Despite soaring fuel costs and a glut of domestic airline seats, Southwest Airlines reported its 32nd consecutive annual profit in 2004. At that year’s McCombs BBA commencement, Herb Kelleher, co-founder, chairman and CEO of Southwest Airlines, delivered the keynote remarks in a lecture entitled “Fourteen Ways to Be a Leader.”
Kelleher began by proclaiming the commencement to be a splendid occasion. “Why? Because you are the kind of audience I crave; you have to listen to my thoughts, no matter how dull, how puerile, or even how depraved those thoughts might be,” he said with a grin.
The address that followed was classic Kelleher.
Ten years later, since retired from his leadership role at Southwest, Kelleher remains an astute and beloved commentator on life, business, and the principles of success. As commencement approaches for 2014, we’re pleased to present “Fourteen Ways to Be a Leader, Centennial Edition” with one modification (point No. 4), suggested by Kelleher in retrospect.
“We give ourselves license to play a little faster and looser than we normally would.”
College football fans always wondered when Joe Paterno’s football career would begin to slow down. The answer came this week with a sudden, whiplash-inducing crash. From USA Today:
A little more than a week after legendary Penn State football coach Joe Paterno got his record-setting 409th win, the view of his storied, 46-year career suddenly is undergoing a stark revision — tarnished by a child sexual abuse scandal at Penn State involving a former assistant coach, Jerry Sandusky.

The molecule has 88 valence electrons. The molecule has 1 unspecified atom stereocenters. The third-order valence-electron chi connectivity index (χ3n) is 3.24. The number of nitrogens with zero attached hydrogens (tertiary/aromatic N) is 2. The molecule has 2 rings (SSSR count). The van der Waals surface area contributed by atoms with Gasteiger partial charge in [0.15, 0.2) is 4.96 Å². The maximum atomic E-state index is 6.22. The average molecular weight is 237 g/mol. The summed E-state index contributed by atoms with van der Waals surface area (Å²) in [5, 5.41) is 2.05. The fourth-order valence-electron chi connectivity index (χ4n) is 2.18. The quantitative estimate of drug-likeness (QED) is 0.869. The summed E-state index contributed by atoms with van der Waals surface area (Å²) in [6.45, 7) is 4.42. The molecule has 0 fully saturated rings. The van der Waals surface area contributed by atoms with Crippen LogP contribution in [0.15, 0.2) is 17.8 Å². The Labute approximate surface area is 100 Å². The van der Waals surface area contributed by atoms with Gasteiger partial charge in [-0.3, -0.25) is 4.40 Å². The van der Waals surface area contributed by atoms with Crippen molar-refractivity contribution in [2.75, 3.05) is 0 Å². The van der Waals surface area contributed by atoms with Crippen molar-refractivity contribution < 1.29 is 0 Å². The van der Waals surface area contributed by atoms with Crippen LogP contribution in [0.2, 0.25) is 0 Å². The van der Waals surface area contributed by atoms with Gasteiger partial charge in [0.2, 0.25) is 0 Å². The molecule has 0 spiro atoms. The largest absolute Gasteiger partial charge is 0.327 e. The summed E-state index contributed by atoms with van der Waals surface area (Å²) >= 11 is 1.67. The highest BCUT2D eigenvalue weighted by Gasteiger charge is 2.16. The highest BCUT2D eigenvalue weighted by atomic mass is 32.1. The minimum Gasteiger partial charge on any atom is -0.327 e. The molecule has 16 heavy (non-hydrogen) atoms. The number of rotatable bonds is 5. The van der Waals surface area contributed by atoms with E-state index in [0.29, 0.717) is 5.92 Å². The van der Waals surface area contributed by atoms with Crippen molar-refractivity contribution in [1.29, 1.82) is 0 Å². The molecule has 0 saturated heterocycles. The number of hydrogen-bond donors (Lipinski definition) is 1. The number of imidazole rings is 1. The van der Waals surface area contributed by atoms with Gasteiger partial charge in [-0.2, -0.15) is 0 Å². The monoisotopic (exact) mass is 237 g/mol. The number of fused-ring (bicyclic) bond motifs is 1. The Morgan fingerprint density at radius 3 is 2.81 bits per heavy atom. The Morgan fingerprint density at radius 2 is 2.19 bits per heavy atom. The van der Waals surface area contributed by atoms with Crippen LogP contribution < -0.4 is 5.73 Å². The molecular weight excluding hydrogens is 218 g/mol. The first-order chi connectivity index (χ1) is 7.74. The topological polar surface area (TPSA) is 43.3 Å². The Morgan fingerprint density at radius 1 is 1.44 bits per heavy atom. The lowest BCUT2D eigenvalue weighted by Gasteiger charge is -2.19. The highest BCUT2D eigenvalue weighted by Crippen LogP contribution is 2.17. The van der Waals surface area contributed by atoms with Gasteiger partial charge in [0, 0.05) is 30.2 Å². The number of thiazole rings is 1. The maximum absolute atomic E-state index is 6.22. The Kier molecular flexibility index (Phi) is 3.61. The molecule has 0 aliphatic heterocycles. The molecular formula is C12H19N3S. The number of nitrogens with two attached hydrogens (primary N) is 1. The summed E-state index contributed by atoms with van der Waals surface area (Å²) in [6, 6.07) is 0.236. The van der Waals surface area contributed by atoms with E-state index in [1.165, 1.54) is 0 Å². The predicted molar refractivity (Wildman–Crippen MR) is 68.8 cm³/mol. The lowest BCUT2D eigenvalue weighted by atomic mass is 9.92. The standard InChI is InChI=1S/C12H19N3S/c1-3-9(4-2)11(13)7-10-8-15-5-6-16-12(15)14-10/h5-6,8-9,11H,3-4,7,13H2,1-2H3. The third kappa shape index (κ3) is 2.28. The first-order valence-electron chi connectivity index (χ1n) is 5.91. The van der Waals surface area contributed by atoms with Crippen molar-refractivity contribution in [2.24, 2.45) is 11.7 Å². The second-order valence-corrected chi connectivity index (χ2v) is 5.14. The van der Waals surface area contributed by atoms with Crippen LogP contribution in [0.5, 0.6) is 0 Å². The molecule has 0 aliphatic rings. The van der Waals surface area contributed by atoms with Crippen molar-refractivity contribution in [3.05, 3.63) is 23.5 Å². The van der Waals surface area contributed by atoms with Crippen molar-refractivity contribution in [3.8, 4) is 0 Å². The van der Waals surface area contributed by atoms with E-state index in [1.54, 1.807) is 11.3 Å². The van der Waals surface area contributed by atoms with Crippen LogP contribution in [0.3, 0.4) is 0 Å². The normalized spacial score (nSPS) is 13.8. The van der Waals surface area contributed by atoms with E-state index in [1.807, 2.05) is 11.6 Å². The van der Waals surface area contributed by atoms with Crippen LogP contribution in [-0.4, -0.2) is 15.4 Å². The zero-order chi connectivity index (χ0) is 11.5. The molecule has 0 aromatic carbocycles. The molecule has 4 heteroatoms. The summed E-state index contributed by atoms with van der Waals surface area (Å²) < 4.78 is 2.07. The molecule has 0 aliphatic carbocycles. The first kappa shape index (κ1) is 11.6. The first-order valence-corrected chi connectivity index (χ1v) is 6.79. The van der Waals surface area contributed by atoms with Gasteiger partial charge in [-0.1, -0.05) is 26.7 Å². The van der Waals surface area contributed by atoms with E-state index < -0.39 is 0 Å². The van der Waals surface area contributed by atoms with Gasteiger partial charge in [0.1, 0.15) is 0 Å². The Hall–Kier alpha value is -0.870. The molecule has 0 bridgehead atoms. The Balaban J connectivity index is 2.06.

Paterno initially announced his decision to retire at the end of the year, but that was not soon enough for the school’s board of trustees, who announced late yesterday that college football’s winningest coach was fired, along with Penn State President Graham Spanier.
The following morning brought news of nightime riots, as thousands of Penn State students took to the streets to protest the firing. “Joe Paterno broke no law,” said one rioter. (Curiously, the students decided to smash street lamps and turn over a television news van in order to make the righteous case that no laws were broken.)
When groups collaborate there is often a tendency for some members to immediately throw up metaphorical stop signs and barriers, even if unconsciously. “That idea was tried before and didn’t work,” is a classic sucking-the-air-out-of-the-room moment most of us have encountered.
Enter Michael Jastroch, one of the comedy improv trainers from Austin’s Coldtowne Theater, who teaches work teams to play off of new ideas rather than stomping on them like a cockroach. The principle is taught by letting participants pair off for some low-stress improvisation. “I always tell people, don’t try to be funny,” he says. “The important thing is to build on the flow of ideas, and good stuff just naturally pops up.”
He forces the improv pairs to use a structure called “Yes, and…” Each person takes turns in the improvisation, and no matter what the one says, the other has to reply by saying, “Yes, and…”
My work team took a stab at it during a department retreat led by Jastroch. The first pair of volunteers took the stage and began:
1: I have a neighbor who smokes cigars in her back yard. 2: Yes, and I think you should consider smoking cigars, too. 1: Yes, and perhaps you should try some new things once in a while.